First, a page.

The second museum is The US Army Intelligence Museum which takes for its theme the evolution of the intelligence art within the US Army. It is in building 41411, down the street from the Ft. Huachuca Museum. The Intelligence Museum is small, but has a collection of unusual historical artifacts including agent radio communication gear, aerial cameras, cryptographic equipment, and two small drones. The Museum's emphasis is on U.S. Army (not civilian or other agency) military intelligence history and includes displays of the organizational development of the Army intelligence specialty. There is a well-equipped library of intelligence-related titles, and a small room for audiovisual presentations.
Fort Huachuca Museum[edit | edit source]
http://huachucamuseum.com/ The volunteer-operated Fort Huachuca Museum was established in 1960 to tell the story of the U.S. Army on the Southwestern frontier. The Army Intelligence Museum acts as a central repository for those items of history that help put the military intelligence story in perspective. Opened on 2 November 1995, it is a teaching tool within the U.S. Army Intelligence School.
Like the Fort Huachuca Museum, the Army Intelligence Museum is a non-profit, governmental organization that is largely dependent upon donations of material and cash from private individuals.
Signal Commands[edit | edit source]
Fort Huachuca has a rich tradition in Army Signal and is currently home to the U.S. Army Network Enterprise Technology Command (NETCOM) whose mission is to plan, engineer, install, integrate, protect, defend and operate Army Cyberspace, enabling Mission Command through all phases of Joint, Interagency, Intergovernmental and Multinational operations. It is also home to the 11th Signal Brigade. The 11th Signal Brigade has the mission of rapidly deploying worldwide to provide and protect Command, Control, Communications, and Computer support for Army Service Component Commanders and Combatant Commanders as well as, Joint Task Force and Coalition Headquarters across the full range of military operations. The "Thunderbirds" constantly train in and around the desert conditions of southeast Arizona. They were deployed to provide signal operations during the 2003 invasion of Iraq.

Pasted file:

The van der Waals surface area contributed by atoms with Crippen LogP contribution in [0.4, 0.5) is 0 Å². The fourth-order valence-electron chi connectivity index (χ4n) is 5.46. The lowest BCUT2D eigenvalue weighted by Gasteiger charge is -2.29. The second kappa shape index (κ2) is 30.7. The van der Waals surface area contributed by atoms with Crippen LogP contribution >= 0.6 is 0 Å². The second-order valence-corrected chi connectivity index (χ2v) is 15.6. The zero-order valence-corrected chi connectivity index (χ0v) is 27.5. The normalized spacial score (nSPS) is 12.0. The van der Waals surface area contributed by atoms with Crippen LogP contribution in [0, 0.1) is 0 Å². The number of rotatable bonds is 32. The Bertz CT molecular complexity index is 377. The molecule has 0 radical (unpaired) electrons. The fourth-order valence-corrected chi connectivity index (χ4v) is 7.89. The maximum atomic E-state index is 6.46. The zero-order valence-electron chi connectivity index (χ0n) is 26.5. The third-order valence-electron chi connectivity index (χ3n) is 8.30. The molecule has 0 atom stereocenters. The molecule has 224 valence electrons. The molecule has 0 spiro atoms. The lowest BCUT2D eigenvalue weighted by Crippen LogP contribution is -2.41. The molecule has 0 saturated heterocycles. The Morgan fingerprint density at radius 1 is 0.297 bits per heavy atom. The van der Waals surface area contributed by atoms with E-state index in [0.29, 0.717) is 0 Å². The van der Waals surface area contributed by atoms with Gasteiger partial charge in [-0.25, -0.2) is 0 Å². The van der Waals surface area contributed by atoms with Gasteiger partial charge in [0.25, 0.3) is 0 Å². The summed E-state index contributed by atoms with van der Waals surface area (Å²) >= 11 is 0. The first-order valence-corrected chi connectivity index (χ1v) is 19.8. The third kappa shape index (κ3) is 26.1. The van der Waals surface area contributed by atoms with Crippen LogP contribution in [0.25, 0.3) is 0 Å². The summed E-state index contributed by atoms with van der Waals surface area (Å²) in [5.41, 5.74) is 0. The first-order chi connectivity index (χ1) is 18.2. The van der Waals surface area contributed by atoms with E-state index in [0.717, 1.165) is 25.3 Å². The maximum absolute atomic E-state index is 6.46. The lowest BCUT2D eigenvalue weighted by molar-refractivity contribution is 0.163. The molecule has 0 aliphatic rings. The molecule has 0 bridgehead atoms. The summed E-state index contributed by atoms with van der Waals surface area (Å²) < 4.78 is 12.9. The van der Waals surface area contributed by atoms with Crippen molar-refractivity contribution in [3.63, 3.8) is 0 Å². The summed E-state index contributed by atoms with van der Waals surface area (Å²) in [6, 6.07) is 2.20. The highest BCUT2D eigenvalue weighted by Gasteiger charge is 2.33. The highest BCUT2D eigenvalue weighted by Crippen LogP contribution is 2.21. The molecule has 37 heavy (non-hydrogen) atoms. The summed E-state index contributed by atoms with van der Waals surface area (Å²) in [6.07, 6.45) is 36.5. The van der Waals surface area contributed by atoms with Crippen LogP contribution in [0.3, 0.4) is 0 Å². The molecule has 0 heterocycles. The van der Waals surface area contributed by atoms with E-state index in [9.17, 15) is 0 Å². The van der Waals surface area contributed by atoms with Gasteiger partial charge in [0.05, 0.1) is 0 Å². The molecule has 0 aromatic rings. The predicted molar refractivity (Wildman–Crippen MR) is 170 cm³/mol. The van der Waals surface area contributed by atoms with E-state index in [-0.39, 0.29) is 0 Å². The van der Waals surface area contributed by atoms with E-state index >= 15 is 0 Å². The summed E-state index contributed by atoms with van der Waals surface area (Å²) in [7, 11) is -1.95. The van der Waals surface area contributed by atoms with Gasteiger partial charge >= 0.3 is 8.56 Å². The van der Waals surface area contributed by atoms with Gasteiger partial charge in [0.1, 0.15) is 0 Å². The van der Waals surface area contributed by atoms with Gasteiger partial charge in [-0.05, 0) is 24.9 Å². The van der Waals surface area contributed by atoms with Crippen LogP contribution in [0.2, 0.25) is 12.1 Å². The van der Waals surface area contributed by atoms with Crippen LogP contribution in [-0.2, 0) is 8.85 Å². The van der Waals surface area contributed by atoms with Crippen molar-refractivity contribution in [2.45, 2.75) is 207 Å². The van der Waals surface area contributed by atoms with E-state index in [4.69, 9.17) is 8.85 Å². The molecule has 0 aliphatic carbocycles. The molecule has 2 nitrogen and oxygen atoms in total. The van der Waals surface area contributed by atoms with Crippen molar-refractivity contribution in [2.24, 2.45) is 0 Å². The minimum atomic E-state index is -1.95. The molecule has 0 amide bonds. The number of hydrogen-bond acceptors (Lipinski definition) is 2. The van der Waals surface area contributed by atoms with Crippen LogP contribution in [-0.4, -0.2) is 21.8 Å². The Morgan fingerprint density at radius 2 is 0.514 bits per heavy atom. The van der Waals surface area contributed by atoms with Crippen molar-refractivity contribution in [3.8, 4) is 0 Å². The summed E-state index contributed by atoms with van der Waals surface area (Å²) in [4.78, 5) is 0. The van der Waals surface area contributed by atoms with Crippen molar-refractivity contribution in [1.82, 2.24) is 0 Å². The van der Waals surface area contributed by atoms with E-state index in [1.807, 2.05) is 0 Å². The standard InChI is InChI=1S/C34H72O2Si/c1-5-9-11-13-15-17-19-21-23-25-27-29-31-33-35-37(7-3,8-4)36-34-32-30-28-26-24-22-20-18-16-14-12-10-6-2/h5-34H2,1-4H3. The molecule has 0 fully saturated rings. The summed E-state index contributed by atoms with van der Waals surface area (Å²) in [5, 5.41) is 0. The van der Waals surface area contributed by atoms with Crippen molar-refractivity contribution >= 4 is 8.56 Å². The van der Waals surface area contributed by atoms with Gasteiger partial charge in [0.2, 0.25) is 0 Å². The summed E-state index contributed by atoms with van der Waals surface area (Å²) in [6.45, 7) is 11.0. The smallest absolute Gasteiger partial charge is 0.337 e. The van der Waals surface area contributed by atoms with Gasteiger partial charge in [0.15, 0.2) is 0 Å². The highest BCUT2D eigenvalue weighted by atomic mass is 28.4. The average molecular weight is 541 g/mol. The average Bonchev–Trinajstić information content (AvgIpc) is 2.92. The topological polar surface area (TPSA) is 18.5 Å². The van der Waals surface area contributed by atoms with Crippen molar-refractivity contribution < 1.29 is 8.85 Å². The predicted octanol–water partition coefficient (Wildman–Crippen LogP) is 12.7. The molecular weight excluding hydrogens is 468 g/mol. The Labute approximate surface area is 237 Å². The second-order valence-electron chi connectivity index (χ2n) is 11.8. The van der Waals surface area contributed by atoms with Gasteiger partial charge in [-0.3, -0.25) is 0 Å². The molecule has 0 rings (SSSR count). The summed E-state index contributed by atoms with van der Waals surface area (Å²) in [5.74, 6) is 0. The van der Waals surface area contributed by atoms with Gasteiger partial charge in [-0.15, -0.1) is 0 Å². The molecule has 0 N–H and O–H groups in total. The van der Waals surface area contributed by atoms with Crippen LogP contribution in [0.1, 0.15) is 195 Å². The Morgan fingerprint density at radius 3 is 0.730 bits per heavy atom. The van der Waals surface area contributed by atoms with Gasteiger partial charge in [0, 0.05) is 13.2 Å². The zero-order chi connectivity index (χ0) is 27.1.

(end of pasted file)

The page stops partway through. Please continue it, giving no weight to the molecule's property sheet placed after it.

Electronic Proving Ground (EPG), a forerunner in the research and development of defense technology, was conducted from and located at Ft. Huachuca for several decades.
Military Intelligence[edit | edit source]
In addition to the US Army Intelligence Center, Fort Huachuca is the home of the 111th Military Intelligence Brigade, which conducts Military Intelligence (MI) MOS-related training for the armed services. The Military Intelligence Officer Basic Leadership Course (MIBOLC), Military Intelligence Captain's Career Course (MICCC), and Warrant Officer Basic and Advanced Courses are also taught on the installation. The Army's MI branch also held the responsibility for unmanned aerial vehicles, due to their intelligence-gathering capabilities, until April 2006. The program was reassigned to the Aviation branch's 1st Battalion, 210th Aviation Regiment, now 2nd Battalion, 13th Aviation Regiment. Additional training in human intelligence (e.g. interrogation, counterintelligence), imagery intelligence, and electronic intelligence and analysis is also conducted within the 111th. The 111th MI BDE hosts the Joint Intelligence Combat Training Center (JICTC) at Fort Huachuca.
People of Fort Huachuca[edit | edit source]
- People who have served or lived at Fort Huachuca:
- Brig. Gen. Samuel Whitside, founded Camp Huachuca.
- Maj Gen. Leonard Wood, Medal of Honor recipient and Chief of Staff of the Army from 1910–1914 (after whom Fort Leonard Wood in MO is named).